An Action Plan for Developing Agricultural Input Markets in Zambia

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I. Introduction Zambia’s agricultural transformation from traditional subsistence farming to modern commercial farming has proven to be an immense challenge. Consequently, per capita cereal production is declining, and the natural resource base is degrading through nutrient depletion and chitemene (slash and burn). Agricultural productivity is low, especially in the smallholder sector where only 20%–30% of the farming households are estimated to use modern inputs including improved seed, mineral fertilizers, and crop protection products (CPPs). Without adequate, timely, and affordable supply and use of modern inputs, Zambia’s agricultural sector cannot confront the challenges of food security, agricultural growth, and environmental protection. II. An Assessment of Agricultural Input Markets in Zambia Although private sector participation increased in the aftermath of liberalization in the early 1990s, full liberalization was never achieved, and various interventions and distortions continued to create disincentives for the private sector to realize its full potential, especially in the fertilizer and seed markets. As a result, agricultural input markets (AIMs) remain underdeveloped and fragmented. Consistent with the GRZ policy statements, the overall objectives of achieving well-functioning AIMs in Zambia are to reduce the cost of input supply and increase the use of modern inputs by making them more profitable and easily accessible to small-scale farmers. Guided by these objectives, IFDC and MSU/FSRP, in collaboration with MOA/GRZ, conducted an assessment of AIMs and prepared an action plan for creating well-functioning input markets in Zambia. The assessment focused mainly on the following themes: • Functioning and performance of input markets—fertilizer, seed, and CPPs. • Constraints affecting the performance of AIMs, with a special focus on policy, human capital, finance, market information, and regulation. • Factors affecting input demand. • Potential of the private sector to supply inputs in a cost-effective manner. • Measures needed to strengthen the performance of AIMs. Constraints Affecting the Performance of AIMs Macropolicy Constraints The development of well-functioning input markets in rural areas is hampered by a depreciating exchange rate; high interest rates and stringent collateral requirements; and the poor state of rural infrastructure. Market Development Constraints Non-Conducive Policy Environment—In spite of liberalization, interventions by various entities, including the government, continue to distort the functioning of the input markets and discourage the effective participation of the private sector by creating uncertainty and inconsistency in the policy environment. This applies specifically to the Fertilizer Support Program (FSP), which involves: fertilizer distribution through a subsidy; GRZ procurement of fertilizers through tendering; and a 15% duty on insecticides. Inadequate Human Capital—Due to the scarcity of independent dealers in rural areas, farmers do not have easy access to inputs; they typically have to travel 20-30 km to purchase inputs. Where there are retailers, they lack technical knowledge about the products they are selling and business and marketing skills. Limited Access to Business Finance—Access to finance for input dealers is made difficult by high interest rates and stringent collateral requirements and compounded by the limited banking facilities in rural areas. The high rates of loan default and poor mechanisms to enforce contracts have also discouraged the development of the retail networks. Lack of Market Transparency—The lack of timely and accurate information about different market segments has hampered the development of input markets in Zambia. Although MACO has started collecting information about selected markets, dissemination of that information remains weak. Ineffective Enforcement of Regulatory Frameworks—Although the GRZ has enacted different rules and regulations about quality, standards, and measures, enforcement remains weak because the responsible agencies are understaffed and under-funded. Constraints Affecting Input Demand Agricultural inputs are not widely used by smallholder farmers; only 20% use fertilizers and 30% use improved seeds.1 A key reason for low input use is high input/output price ratios, which keep the profitability of fertilizer use low. Other factors constraining demand include lack of agricultural credit, lack of education and extension support, and adverse agro-ecological conditions, which constrain fertilizer response and thereby its profitability. The approximately 800,000 small-scale farm households in Zambia can be divided into three main groups: Group 1 consists of approximately 200,000 farmers who have a commercial demand for improved inputs and would benefit from market improvements; Group 2 consists of another 200,000 smallholder farmers for whom fertilizer use is profitable or potentially profitable, and who have limited commercial demand for inputs, and Group 3 consists of the remaining 400,000 smallholders who have limited effective demand for inputs due to limited purchasing power. Commercial demand from Groups 1 and 2 is met by commercial supply (private input dealer). Both commercial and non-commercial demand is met by non-commercial (at cost) supplies from NGOs and government programs. Technical Constraints The key technical constraints are outdated and uniform fertilizer recommendations, soil acidity, and inadequate research and extension support. For example, although aluminum (Al) toxicity is the principal constraint in the highly acidic soils in Zambia, lime recommendations continue to be based on soil pH. The growing misconception that the application of lime alone can improve crop yields without fertilizer use is also a constraint. III. Potential of the Private Sector Many governmental interventions are justified on the grounds that the private sector is not capable of supplying inputs. Therefore, the team paid special attention to assess the potential of the private sector to supply inputs. The team’s assessment indicates that the private sector has good potential to supply inputs to Zambian farmers in a cost-effective manner. However, because of the constraints identified earlier, this potential has not been realized and will not be realized in the short-to-medium term. A proactive approach is needed to modify distorted policies and create human and institutional capacity to provide greater incentive for private sector participation in market development. IV. An Action Plan for Developing AIMs in Zambia The Approach To realize the latent potential of the private sector and create effective and efficient input markets in Zambia, various policies and programs are recommended (Matrix B). These measures can broadly be divided into five groups: A. Policy options for the role of the government in input markets. B. Private sector capacity-building programs. C. Investment environment enhancement programs. D. Technology transfer programs. E. Infrastructure development programs. Programs or options under policy reform, private sector capacity building, and infrastructure development will primarily impact the supply-side of the market equation and, thereby, contribute to a shift in the supply curve to the right (and reduce the supply price), while those under technology transfer, investment enhancement, and infrastructure development will largely influence the demand-side by improving the efficiency of input use and output marketing. A. Policy Options for the Role of Government in Input Markets There is a need to create a market-friendly environment to promote the development of competitive markets. To this end, the government, donors, and NGOs should not intervene in the marketplace. The GRZ should clearly articulate and implement its fertilizer marketing policy. Since the FSP accounts for a large share of the market (over 40%), it is strongly recommended that the government should implement a program of phased withdrawal from the market. Where government support is considered necessary for humanitarian (natural disaster or vulnerable groups) purposes, such support should be implemented in a market-friendly manner by selecting appropriate instruments. In this context, three options are proposed based on the classification of smallholders and the supply and demand scenarios discussed in Section II. Option 1: Non-Commercial Supply Meeting Commercial Demand—The government can elect to service only those farmers who are already willing and able to pay the full cost for the inputs. In addition, resources saved from FSP can be channeled into the development of commercial demand among farmers from Group 2. However, in the long-term, the government should allow the private sector to satisfy commercial demand. Option 2: Commercial Supply Meeting Non-Commercial Demand—The government can also opt to continue to meet non-commercial demand among smallholders by supplying subsidized products but start the process of developing a functioning input market by allowing commercial suppliers to conduct input distribution without governement contracts. Option 3: Commercial Supply Meeting Commercial Demand—The government can phase out the FSP and facilitate market development without the assistance of government price subsidies and distribution programs. Traders will service those farmers who can pay the full cost. For some of those farmers who cannot use inputs profitably at the full cost, complementary investments in the agricultural sector should provide relief in the medium to long term. As part of Policy Options 1 and 3, it will also be necessary to indicate what (if any) alternative poverty-alleviating, non-market distortionary measures will be implemented that would affect those farmers without commercial demand. B. Private Sector Capacity-Building Programs 1. Development of Human Capital—To improve the availability of inputs in rural areas, an integrated input distribution network should be developed by establishing a large number of skilled and knowledgeable input dealers in rural areas and linking them with wholesalers, and wholesalers should be linked with importers. Human capital development efforts will also be needed in the public sector, especially in the area of market information and quality control enforcement explained below. To sustain the efforts in human capital development, an association of input dealers called Zambia Agri-Input Dealers Association (ZADA) should be established and ZADA staff members trained in administrative and technical matters. 2. Improved Access to Business Finance—To improve access to finance by importers and dealers, two risk management funds must be created. Unlike the funds that were operated primarily unsuccessfully in the past, these funds are geared to share risks among three key stakeholders, namely, the input dealer, the banker, and the society-at-large (represented by GRZ). The first fund, called the Agri-Input Business Development Fund (ABDF) will serve input dealers and the second fund, called the Agricultural Input Import Fund (AIIF), will serve input importers. These arrangements reduce the risk for the commercial banks by spreading the risk among all the stakeholders and provide importers, wholesalers and retailers with the business capital to invest in developing dealer networks in rural areas. 3. Promotion of Market Intelligence and Transparency—To improve the flow of information and transparency in the market, a market information system should be designed, established and operated regularly. MACO should be given the official mandate to maintain and operate this system. MACO should also work with ZADA to establish public-private partnership in this area. 4. Strengthening of Regulatory Capacity—It is essential to create adequate capacity to enforce regulations in the key regulatory institutions through training and technical assistance. The activities of these executing agencies should be carried out so that they facilitate rather than hinder the agri-input business. C. Investment Enhancement Programs 1. Improve Legal Enforcement—Improvements in the rule of law are crucial for further investment by the private sector in this industry. The Credit Act is a key instrument to improve the provision of inputs on credit to smallholder farmers. 2. Facilitate Cross-Border Trade by Open Trade Policy—An open trade policy is the key to expand traders’ market area beyond the small domestic input market and for input markets to gain from economies of size. Domestic trading policies across the region will need to be harmonized to enable market integration. Maize is the main commodity on which fertilizer is used, and the restrictions on maize exports keep the producer price in the main surplus zones depressed, eroding demand for inputs. An open trade policy is therefore essential for creating effective demand for agricultural inputs. 3. Promotion of Commercial Rural Credit—Some smallholders can use inputs profitably but may not necessarily have the cash flow for pre-season purchasing of inputs. One proposal for consideration is to promote the use of crop-fertilizer barter arrangements that would allow cash-constrained farmers to pay for fertilizer with crops rather than cash. D. Technology-Transfer Programs 1. Develop Better Fertilizer and Lime Recommendations—Better fertilizer and lime recommendations based on soil type, crop and cropping system, and agro-ecology need to be developed. New fertilizer trials should be conducted in representative areas. Lime requirements of soils should be re-evaluated based on their exchangeable aluminum contents, and studies should be undertaken to correlate this criterion with field-based indicators and crop response. Educational campaigns should be launched to inform farmers about the new fertilizer, lime requirements, and alternative methods of applying lime. 2. Strengthen Research and Extension Capacity—Research capacity for the production of better seed varieties and fertilizer and lime recommendations should be strengthened. The enactment and implementation of the Plant Variety Protection Legislation are critical in attracting the private sector investment in research and variety development. Extension needs to educate farmers on the correct input use and to promote integrated pest management (IPM) for crop protection. 3. Promote Crop Diversification Through Legume-Cereal Rotations—To improve crop yields while minimizing the cost of fertilizers for smallholders, MACO should consider encouraging crop diversification through legume-cereal rotations and other crops. The promotion of higher analysis fertilizer products can further reduce fertilizer cost. E. Infrastructure Development Programs 1. Linking Chipata to Mchinji—The Nacala railway line should be extended to link Chipata to the Nacala Port. Such a link could facilitate the importation of fertilizers for the Eastern Province from Nacala and help reduce the cost of fertilizers. Since Chipata serves the border areas of Zambia, Malawi, and Mozambique, it can become a source of input supply in all three countries, and gains from scale economies would reduce input prices significantly. 2. Enlarging Market Size through Integration of Regional Markets—Integration of markets in the Malawi, Zambia, and Mozambique (MZM) triangle and the Tanzania, Zambia, and Malawi (TZM) border areas by harmonizing the policies and regulations would allow economies of scale in procurement and distribution of inputs and, thereby, reduce prices for all farmers. The country should develop infrastructure and institutions to harness benefits from such integration of inter-country markets in border areas. 3. Improving Roads in Rural Areas—The GRZ should develop rural infrastructure by allocating resources for these activities under the Road Sector Investment Program (ROADSIP) II in the development budget. This would facilitate private sector investment and enable farmers to benefit from new technologies and markets. V. Institutional Arrangements Holistic Approach These measures to strengthen the functioning of input markets in Zambia must be implemented in a holistic manner, and an optimum sequencing and phasing scheme should be developed so that the synergy resulting from the various, interrelated measures can be realized. Public-Private Partnership Both the public and private sectors have a role in creating well-functioning input markets and should work jointly in removing market development-related constraints. Government Commitment and Donor Support A strong commitment will be needed from the government for the implementation of the action plan. Above all, the government has to work with donors to raise the necessary resources to implement the action plan.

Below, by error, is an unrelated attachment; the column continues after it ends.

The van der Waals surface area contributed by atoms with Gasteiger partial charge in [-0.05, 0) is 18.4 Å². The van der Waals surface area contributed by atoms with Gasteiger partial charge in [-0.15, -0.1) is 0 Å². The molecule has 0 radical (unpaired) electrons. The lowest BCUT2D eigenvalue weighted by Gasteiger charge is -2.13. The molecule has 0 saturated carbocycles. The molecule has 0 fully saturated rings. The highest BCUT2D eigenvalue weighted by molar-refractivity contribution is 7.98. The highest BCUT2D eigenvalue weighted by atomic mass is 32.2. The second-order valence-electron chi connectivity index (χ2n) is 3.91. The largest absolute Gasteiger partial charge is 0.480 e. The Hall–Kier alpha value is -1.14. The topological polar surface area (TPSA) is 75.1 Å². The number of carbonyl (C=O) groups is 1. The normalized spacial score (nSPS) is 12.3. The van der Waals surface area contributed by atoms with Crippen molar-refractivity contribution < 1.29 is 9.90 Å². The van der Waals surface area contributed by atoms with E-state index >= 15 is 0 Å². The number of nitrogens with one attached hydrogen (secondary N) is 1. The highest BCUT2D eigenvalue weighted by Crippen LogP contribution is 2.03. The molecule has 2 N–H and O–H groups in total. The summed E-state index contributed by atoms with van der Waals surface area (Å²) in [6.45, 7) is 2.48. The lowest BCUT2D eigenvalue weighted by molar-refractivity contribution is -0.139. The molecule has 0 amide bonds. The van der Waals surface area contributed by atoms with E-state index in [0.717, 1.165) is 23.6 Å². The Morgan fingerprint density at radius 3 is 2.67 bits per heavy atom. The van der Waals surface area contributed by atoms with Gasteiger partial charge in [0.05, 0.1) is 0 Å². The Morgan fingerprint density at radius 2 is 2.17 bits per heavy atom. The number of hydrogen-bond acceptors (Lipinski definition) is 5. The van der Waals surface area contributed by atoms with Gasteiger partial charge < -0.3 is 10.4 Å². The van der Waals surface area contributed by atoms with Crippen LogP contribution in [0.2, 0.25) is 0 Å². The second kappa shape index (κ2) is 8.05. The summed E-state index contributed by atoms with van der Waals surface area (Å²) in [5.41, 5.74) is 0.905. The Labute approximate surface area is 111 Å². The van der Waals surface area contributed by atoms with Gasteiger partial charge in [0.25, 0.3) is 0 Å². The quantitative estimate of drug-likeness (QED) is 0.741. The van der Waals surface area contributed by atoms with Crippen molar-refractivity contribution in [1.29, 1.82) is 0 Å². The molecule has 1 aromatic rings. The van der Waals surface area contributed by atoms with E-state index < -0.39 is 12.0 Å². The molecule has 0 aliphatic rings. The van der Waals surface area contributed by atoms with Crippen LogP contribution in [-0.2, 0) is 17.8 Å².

Agricultural Inputs, Private sector